Her Coaching: Ideally Suited for International Corporate Clients

Why do you coach?

My biggest joy and honor is to see people that I’ve worked with grow and live to their full potential. I think it’s really sad that a lot of people have a lack of self-confidence and don’t realize their potential. If they’re lucky, they at least know something is missing, and there’s a chance they’ll try to find out what it is. Sadly, most are so busy in the rat race that they don’t listen to the voice of their soul, their subconscious. When I meet people, I can often tell whether or not they are living their life’s purpose. I can see it in their eyes. Those who are moving towards their potential are more vibrant and energetic. There’s a sparkle in their eyes. The others seem dead inside. So many people are distanced from their potential, or aren’t even aware of it, that it seems as if we are living in a world of zombies. One of my main goals is to help people discover and develop their potential.

What is your personal story? How did you get started as a coach?

Long ago a friend said to me, “Wherever you are, you help people grow.” I think that sums it all up. I am always encouraging people. I’m also curious and like to ask questions that most people don’t even ask themselves. Even before obtaining formal education, training and certification to become a professional coach, I was a coach at heart. I am a coach. There’s more to it than that though. I promised myself early on to find a profession where I felt fulfilled. When I was young, I saw so many people who worked for money or job security but not for happiness. I started out as a public servant, and by age 22 I had advanced to a high-level position in the government telecommunications company. By German standards, this type of secure position was a dream job that millions of young people would have envied, but I hated it. At 6 a.m. when I was getting ready for work one day, I looked in the mirror and had a sudden vision of myself in my 50s still working as a public servant. I saw where my work was taking me and what it would do to me, and it brought tears to my eyes. At that moment I promised myself I wouldn’t turn into that person. I realized I wanted to make money being who I am. I quit my job that day. People thought I had lost my mind, but it was one of the best decisions of my life. I never regretted it. I began my studies in philosophy just a few weeks later, and the rest, as they say, is history. When I wake up now and think about my job, I’m always happy, fulfilled and proud of my profession. I sympathize with people who work in jobs that they find unfulfilling. I remember how much I dreaded going to work. How can you love your life if you wake up every morning with such resistance?

What makes you uniquely qualified to help corporate clients?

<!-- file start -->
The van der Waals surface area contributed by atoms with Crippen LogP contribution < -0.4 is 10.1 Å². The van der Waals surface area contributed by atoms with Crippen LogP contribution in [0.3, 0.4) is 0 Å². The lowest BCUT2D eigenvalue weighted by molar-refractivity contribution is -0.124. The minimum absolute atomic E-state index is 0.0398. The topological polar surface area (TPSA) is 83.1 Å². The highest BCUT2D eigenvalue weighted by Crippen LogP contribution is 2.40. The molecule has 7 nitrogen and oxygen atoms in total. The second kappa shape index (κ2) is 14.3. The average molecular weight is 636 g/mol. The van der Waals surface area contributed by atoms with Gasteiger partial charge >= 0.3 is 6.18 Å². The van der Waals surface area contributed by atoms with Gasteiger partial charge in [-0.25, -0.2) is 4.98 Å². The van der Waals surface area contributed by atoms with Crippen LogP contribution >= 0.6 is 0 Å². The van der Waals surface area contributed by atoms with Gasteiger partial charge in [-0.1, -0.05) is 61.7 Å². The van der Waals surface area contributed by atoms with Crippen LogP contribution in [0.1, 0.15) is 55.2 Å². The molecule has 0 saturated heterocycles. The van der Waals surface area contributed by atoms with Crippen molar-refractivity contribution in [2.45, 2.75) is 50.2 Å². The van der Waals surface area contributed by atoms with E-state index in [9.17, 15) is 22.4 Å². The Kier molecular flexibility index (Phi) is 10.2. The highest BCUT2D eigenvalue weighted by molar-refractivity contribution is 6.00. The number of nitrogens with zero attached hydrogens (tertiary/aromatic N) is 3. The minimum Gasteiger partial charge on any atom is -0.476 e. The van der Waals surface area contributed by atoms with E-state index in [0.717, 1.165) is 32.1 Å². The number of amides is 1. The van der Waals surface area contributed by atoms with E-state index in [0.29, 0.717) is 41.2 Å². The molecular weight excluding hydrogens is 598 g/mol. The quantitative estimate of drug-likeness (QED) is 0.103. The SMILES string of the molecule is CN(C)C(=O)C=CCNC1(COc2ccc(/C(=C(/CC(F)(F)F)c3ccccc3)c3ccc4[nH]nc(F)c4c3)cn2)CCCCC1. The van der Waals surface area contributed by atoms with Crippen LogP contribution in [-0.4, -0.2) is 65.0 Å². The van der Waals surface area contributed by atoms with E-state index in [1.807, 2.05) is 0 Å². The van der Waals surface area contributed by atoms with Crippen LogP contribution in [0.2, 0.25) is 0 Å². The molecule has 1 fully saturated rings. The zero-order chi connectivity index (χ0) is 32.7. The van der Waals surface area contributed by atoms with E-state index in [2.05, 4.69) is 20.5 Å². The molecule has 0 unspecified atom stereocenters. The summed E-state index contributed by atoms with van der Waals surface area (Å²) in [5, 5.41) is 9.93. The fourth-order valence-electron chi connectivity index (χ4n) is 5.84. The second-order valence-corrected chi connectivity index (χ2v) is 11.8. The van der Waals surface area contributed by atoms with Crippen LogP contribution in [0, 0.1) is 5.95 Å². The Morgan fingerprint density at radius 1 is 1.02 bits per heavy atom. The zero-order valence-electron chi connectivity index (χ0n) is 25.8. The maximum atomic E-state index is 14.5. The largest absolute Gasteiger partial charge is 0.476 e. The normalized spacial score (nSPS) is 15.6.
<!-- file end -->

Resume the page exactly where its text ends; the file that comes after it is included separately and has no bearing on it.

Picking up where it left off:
Several things set me apart, including my understanding of emotional intelligence, my work with international clients, my appreciation for differences and my personal experience in the corporate world. When it comes to emotional intelligence, a lot people believe that in order to function in the corporate world, they need to shut off their emotions, but that is wrong. We are humans, and we can’t function without emotions. It’s an illusion to think otherwise. We need to raise emotional awareness, becoming aware of our emotions and working with them. Rather than eliminating emotions in the workplace, people should learn how to use them in a productive way. Those who don’t often end up with all sorts of stress-related health problems because of suppressed emotions. As a leader you are a role model for others. It’s part of your job to empower your employees and guide them through difficult and sometimes painful changes. You can do all of this so much better if you understand your emotions and use them well. You will be even more successful if you understand how to read, address and change other people’s emotions! Early on I accepted the unstoppable process of globalization and the concept of embracing cultural and geographical differences. I’m thrilled to work with clients who have an international perspective. I have always been passionate about differences, and I’ve always been able to appreciate differences without judging them. I’ve worked with teams in which people seemed to automatically put one person above another, whether because of racism, ageism, sexism or something else entirely. I am able to work with people from amazingly different backgrounds and help them overcome such barriers. I fully believe that we can bridge differences while honoring them, not equalizing them. I have also dealt with several intercultural teams. When I worked in Europe there were sometimes four or five countries represented on one team. We would work in English even though that wasn’t anyone’s native language. When we met, my husband who is from New Zealand only spoke English, and my English was weak, at best. Since then, we’ve both left our homelands, ultimately landing in the U.S., so I know what it means to overcome language and cultural differences. As a corporate coach, I’m uniquely qualified because I combine academic research, praxis with clients and personal experience in key areas around leadership and change management.

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